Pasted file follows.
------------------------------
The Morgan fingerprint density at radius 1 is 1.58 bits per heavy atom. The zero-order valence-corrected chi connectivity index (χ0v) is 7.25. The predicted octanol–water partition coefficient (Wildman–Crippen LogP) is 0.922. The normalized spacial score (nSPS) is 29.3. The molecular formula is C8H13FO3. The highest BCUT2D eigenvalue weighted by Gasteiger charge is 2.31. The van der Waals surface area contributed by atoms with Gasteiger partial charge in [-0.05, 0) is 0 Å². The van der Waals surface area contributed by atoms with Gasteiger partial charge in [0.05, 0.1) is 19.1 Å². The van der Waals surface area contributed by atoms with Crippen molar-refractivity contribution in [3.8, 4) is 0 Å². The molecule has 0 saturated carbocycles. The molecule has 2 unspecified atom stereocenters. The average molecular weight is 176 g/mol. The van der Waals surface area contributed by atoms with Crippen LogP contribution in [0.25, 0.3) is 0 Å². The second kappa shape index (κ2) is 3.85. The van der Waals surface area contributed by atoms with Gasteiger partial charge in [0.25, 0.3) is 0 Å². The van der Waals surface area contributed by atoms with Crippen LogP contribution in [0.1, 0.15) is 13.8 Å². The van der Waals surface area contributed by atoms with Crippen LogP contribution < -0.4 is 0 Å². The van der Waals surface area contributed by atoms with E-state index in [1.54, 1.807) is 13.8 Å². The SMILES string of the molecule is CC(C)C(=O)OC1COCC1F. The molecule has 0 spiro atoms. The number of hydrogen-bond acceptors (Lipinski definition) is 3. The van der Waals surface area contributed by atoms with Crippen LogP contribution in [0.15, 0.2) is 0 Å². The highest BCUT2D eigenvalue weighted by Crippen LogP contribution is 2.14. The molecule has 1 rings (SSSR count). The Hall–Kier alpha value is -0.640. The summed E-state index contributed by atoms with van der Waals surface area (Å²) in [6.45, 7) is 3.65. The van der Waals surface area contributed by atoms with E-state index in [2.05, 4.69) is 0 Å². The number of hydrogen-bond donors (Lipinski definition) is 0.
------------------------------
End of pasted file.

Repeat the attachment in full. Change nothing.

The Morgan fingerprint density at radius 1 is 1.58 bits per heavy atom. The zero-order valence-corrected chi connectivity index (χ0v) is 7.25. The predicted octanol–water partition coefficient (Wildman–Crippen LogP) is 0.922. The normalized spacial score (nSPS) is 29.3. The molecular formula is C8H13FO3. The highest BCUT2D eigenvalue weighted by Gasteiger charge is 2.31. The van der Waals surface area contributed by atoms with Gasteiger partial charge in [-0.05, 0) is 0 Å². The van der Waals surface area contributed by atoms with Gasteiger partial charge in [0.05, 0.1) is 19.1 Å². The van der Waals surface area contributed by atoms with Crippen molar-refractivity contribution in [3.8, 4) is 0 Å². The molecule has 0 saturated carbocycles. The molecule has 2 unspecified atom stereocenters. The average molecular weight is 176 g/mol. The van der Waals surface area contributed by atoms with Crippen LogP contribution in [0.25, 0.3) is 0 Å². The second kappa shape index (κ2) is 3.85. The van der Waals surface area contributed by atoms with Gasteiger partial charge in [0.25, 0.3) is 0 Å². The van der Waals surface area contributed by atoms with Crippen LogP contribution in [0.1, 0.15) is 13.8 Å². The van der Waals surface area contributed by atoms with Crippen LogP contribution < -0.4 is 0 Å². The van der Waals surface area contributed by atoms with E-state index in [1.54, 1.807) is 13.8 Å². The SMILES string of the molecule is CC(C)C(=O)OC1COCC1F. The molecule has 0 spiro atoms. The number of hydrogen-bond acceptors (Lipinski definition) is 3. The van der Waals surface area contributed by atoms with Crippen LogP contribution in [0.15, 0.2) is 0 Å². The highest BCUT2D eigenvalue weighted by Crippen LogP contribution is 2.14. The molecule has 1 rings (SSSR count). The Hall–Kier alpha value is -0.640. The summed E-state index contributed by atoms with van der Waals surface area (Å²) in [6.45, 7) is 3.65. The van der Waals surface area contributed by atoms with E-state index in [2.05, 4.69) is 0 Å². The number of hydrogen-bond donors (Lipinski definition) is 0.